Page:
Today marks the start of Black History Month 2020, a month committed to highlighting the influence of the Black British community in the UK. In the midst of racism and black trauma, BHM reminds us that it’s just as important to celebrate the beauty and creativity of the Black community.

 

This year we’ve seen the power of storytelling in shows like Michaela Coel’s I May Destroy You, and true innovation as shown by the No Signal radio team. Now is the time to amplify Black British stories and Netflix is doing just that. To commemorate the month, they’ve released a number of classic and contemporary TV shows and films that perfectly encapsulate the essence of Black Britain. Stories of Black sisterhood, about the African-Caribbean diaspora and Black family life are all available for all who want to learn more and celebrate “Black British voices behind and in front of the screen, characters old and new”.

 

via @netflifuk on Instagram

Here’s a list of our top picks to look out for:

 

Desmond’s

A gem from the late 80s and 90s, Desmond’s is a hilarious, realistic portrayal of life for Black immigrants who struggle between longing to return home while raising children and making a living in the UK.

 

Set in a barbershop in Peckham, the show’s characters provided a funny, familial feel that any person, regardless of race could relate to. Desmond, the owner of the barbershop, and his wife Shirley were a typical couple: a stubborn old man, with his wife as the voice of reason. His best friend Porkpie was a comic relief and the source of brotherly support for Desmond. Matthew, a student from the Gambia delivered the most thought-provoking and equally confusing African proverbs. The show’s themes are timeless and always relevant.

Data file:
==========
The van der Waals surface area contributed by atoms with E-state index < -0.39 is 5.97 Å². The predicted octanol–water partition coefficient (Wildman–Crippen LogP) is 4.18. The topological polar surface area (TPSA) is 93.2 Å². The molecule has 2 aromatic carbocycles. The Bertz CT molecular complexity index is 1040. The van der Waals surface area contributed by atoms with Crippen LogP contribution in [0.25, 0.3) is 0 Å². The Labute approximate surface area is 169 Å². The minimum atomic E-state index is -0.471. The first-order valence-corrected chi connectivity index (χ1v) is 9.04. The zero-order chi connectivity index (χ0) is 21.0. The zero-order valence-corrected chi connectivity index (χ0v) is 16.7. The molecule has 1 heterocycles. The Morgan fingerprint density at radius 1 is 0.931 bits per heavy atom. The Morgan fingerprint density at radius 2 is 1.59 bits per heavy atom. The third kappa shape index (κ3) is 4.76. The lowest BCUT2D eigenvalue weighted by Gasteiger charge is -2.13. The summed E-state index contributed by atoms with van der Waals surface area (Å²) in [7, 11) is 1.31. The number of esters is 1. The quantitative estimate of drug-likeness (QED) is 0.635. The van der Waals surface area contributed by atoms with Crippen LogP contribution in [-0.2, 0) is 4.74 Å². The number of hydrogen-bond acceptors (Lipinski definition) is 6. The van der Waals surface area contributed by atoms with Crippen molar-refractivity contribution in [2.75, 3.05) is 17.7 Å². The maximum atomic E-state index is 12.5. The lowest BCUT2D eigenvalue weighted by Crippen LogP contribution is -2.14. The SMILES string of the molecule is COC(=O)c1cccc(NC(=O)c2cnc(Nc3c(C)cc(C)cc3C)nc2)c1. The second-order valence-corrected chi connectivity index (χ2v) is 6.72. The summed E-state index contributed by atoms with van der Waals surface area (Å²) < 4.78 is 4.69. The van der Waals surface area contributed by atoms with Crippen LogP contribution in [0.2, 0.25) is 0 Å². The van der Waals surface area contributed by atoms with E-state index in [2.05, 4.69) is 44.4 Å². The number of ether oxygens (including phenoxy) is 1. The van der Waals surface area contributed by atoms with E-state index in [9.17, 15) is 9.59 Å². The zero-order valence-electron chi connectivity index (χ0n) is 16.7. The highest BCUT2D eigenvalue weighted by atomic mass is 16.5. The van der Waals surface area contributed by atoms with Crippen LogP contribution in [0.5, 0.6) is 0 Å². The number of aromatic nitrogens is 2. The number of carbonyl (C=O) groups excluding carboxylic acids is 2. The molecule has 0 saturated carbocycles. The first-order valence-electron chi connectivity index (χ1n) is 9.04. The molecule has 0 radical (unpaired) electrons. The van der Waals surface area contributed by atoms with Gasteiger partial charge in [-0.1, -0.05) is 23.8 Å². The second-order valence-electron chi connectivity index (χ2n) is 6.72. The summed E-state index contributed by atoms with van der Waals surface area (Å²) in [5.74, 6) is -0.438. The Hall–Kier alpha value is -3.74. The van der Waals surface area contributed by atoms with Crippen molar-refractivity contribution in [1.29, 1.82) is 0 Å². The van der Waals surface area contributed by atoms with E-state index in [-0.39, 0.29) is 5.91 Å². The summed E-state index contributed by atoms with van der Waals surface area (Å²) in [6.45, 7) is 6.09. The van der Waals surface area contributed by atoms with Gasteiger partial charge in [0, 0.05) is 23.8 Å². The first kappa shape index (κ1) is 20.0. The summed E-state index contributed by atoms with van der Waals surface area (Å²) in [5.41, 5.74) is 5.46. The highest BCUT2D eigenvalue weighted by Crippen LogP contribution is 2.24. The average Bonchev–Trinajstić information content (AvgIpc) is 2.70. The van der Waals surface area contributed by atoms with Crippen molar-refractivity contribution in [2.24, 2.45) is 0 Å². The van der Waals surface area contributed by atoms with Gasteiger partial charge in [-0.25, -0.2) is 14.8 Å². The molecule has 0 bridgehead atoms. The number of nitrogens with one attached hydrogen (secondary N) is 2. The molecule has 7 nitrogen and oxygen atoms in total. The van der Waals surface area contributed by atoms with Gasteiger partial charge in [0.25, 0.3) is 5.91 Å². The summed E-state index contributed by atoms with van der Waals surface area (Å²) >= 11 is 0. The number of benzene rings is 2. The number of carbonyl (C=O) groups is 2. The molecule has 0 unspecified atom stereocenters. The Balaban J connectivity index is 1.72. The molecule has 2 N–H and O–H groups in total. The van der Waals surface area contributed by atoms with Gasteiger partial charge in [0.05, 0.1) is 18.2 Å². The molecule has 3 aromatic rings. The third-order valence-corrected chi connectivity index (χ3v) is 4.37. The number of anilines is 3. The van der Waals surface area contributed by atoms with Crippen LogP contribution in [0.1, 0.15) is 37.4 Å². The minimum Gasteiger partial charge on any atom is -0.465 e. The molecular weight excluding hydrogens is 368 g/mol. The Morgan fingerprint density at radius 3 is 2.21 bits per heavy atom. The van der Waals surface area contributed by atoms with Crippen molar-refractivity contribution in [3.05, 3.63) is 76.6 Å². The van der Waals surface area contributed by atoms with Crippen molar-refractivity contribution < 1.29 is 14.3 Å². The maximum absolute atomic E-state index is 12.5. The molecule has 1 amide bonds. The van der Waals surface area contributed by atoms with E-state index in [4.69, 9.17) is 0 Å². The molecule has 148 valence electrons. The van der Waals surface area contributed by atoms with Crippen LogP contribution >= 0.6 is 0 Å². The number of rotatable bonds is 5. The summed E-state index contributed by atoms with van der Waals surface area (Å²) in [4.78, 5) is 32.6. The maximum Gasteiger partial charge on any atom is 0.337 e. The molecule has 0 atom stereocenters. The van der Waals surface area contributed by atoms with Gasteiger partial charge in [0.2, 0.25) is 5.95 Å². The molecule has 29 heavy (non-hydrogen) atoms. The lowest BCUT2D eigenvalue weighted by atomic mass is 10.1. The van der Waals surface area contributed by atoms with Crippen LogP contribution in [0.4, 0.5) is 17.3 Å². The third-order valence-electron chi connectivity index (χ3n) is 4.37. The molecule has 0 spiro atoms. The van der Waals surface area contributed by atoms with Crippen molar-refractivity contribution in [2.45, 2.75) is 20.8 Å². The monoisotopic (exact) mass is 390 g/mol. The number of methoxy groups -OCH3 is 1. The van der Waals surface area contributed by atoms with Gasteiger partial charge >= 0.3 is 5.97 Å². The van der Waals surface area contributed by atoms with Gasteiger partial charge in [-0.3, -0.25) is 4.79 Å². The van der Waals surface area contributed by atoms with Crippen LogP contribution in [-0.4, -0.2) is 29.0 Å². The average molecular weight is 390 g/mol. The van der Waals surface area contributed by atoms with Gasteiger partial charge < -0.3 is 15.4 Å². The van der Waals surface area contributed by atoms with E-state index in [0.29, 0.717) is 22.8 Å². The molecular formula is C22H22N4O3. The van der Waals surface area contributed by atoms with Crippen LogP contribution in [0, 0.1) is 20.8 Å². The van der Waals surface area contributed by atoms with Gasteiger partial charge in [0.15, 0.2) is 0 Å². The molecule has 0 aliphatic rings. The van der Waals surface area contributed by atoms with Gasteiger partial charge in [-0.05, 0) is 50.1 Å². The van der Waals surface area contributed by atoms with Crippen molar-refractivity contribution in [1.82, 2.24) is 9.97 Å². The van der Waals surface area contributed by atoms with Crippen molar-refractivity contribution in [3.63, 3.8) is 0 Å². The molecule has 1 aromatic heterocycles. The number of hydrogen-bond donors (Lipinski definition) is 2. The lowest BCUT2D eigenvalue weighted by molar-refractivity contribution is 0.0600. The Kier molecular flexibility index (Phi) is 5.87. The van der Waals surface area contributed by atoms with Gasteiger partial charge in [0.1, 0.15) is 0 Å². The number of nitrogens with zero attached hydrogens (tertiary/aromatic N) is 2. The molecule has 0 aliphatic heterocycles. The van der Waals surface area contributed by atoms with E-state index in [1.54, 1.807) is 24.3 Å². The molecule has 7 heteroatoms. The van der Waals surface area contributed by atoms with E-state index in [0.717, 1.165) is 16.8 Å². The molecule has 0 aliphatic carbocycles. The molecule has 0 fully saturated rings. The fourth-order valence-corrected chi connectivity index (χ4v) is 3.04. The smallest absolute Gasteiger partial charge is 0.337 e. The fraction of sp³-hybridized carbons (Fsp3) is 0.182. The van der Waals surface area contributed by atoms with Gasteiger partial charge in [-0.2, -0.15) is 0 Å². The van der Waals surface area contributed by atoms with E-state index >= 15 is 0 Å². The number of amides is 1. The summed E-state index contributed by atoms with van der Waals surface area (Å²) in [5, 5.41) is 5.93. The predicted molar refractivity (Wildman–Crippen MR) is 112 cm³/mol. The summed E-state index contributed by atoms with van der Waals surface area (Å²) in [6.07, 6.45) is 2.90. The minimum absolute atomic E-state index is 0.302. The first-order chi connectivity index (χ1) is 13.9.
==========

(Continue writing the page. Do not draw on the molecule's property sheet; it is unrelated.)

Rocks

The breakout film of the year, Rocks came out just last month but already has critical acclaim. The story follows a group of young Black and Brown girls, specifically the titular Rocks and her best friend Sumaya. After a difficult situation leaves the former to fend for herself and her younger brother, the latter, goes to heart-warming lengths to make sure her friend is okay.

There has yet to be such an authentic representation of Black British girlhood on the screen, and we hope this is just the first of many to come.

 

Gone Too Far!

ABritish-Nigerian film Gone Too Far takes place in the space of one day and represents the culture clashes that can appear between children of the diaspora and natives to the continent. The film comedically highlights the very clear differences between the two, but also reminds the audience of the joy of Black community, when those differences are embraced.

  

Top Boy

With moving performances from the likes of Ashley Walters and Michael Ward, the popularity of Top Boy doesn’t seem to be diminishing any time soon. Following the lives of Dushane, Sully and a number of characters on the fictional Summerhouse estate in Hackney, the show is a tense crime drama with friendship and the loyalty at the heart of it all. It’s even gained international success gaining a fan in rapper Drake, and it’s been confirmed to return for a fourth season, so keep your eyes peeled.

 

They’ve Gotta Have Us

Featuring cinema heavyweights and game changers like Harry Belafonte, John Boyega andDebbie Allen, They’ve Gotta Have Us provides deep insight into the powerful work that Black entertainers have been doing across decades. The three-part documentary was put together by Simon Fredrick, a British filmmaker and is a beautiful reminder of how far we’ve come in our art.

 

The collection is available for viewing at Netflix UK.

Posted 
Oct 1, 2020
 in 
CULTURE
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